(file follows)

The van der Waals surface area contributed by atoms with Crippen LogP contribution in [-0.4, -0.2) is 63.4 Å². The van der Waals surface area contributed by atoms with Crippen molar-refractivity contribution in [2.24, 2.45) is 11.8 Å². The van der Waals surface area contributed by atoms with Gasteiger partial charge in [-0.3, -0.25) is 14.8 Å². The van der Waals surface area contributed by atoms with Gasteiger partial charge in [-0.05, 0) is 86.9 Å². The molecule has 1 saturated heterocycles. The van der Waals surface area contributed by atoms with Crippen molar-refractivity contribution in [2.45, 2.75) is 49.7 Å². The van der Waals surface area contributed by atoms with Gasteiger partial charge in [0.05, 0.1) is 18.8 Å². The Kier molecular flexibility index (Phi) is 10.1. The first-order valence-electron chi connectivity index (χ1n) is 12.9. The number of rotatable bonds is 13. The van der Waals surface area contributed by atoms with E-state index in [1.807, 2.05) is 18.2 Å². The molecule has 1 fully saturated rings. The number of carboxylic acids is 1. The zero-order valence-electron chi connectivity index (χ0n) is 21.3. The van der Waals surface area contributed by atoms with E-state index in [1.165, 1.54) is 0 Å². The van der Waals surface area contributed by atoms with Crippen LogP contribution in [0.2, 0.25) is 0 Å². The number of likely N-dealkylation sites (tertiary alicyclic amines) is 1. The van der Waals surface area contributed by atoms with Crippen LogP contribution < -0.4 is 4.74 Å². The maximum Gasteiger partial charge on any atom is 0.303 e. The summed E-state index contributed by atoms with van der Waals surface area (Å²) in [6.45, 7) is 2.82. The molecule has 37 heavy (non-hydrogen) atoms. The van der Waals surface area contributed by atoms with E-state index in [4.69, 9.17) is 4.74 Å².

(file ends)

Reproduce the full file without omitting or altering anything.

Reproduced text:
The van der Waals surface area contributed by atoms with Crippen LogP contribution in [-0.4, -0.2) is 63.4 Å². The van der Waals surface area contributed by atoms with Crippen molar-refractivity contribution in [2.24, 2.45) is 11.8 Å². The van der Waals surface area contributed by atoms with Gasteiger partial charge in [-0.3, -0.25) is 14.8 Å². The van der Waals surface area contributed by atoms with Gasteiger partial charge in [-0.05, 0) is 86.9 Å². The molecule has 1 saturated heterocycles. The van der Waals surface area contributed by atoms with Crippen molar-refractivity contribution in [2.45, 2.75) is 49.7 Å². The van der Waals surface area contributed by atoms with Gasteiger partial charge in [0.05, 0.1) is 18.8 Å². The Kier molecular flexibility index (Phi) is 10.1. The first-order valence-electron chi connectivity index (χ1n) is 12.9. The number of rotatable bonds is 13. The van der Waals surface area contributed by atoms with E-state index in [1.807, 2.05) is 18.2 Å². The molecule has 1 fully saturated rings. The number of carboxylic acids is 1. The zero-order valence-electron chi connectivity index (χ0n) is 21.3. The van der Waals surface area contributed by atoms with E-state index in [1.165, 1.54) is 0 Å². The van der Waals surface area contributed by atoms with Crippen LogP contribution in [0.2, 0.25) is 0 Å². The number of likely N-dealkylation sites (tertiary alicyclic amines) is 1. The van der Waals surface area contributed by atoms with Crippen LogP contribution < -0.4 is 4.74 Å². The maximum Gasteiger partial charge on any atom is 0.303 e. The summed E-state index contributed by atoms with van der Waals surface area (Å²) in [6.45, 7) is 2.82. The molecule has 37 heavy (non-hydrogen) atoms. The van der Waals surface area contributed by atoms with E-state index in [4.69, 9.17) is 4.74 Å².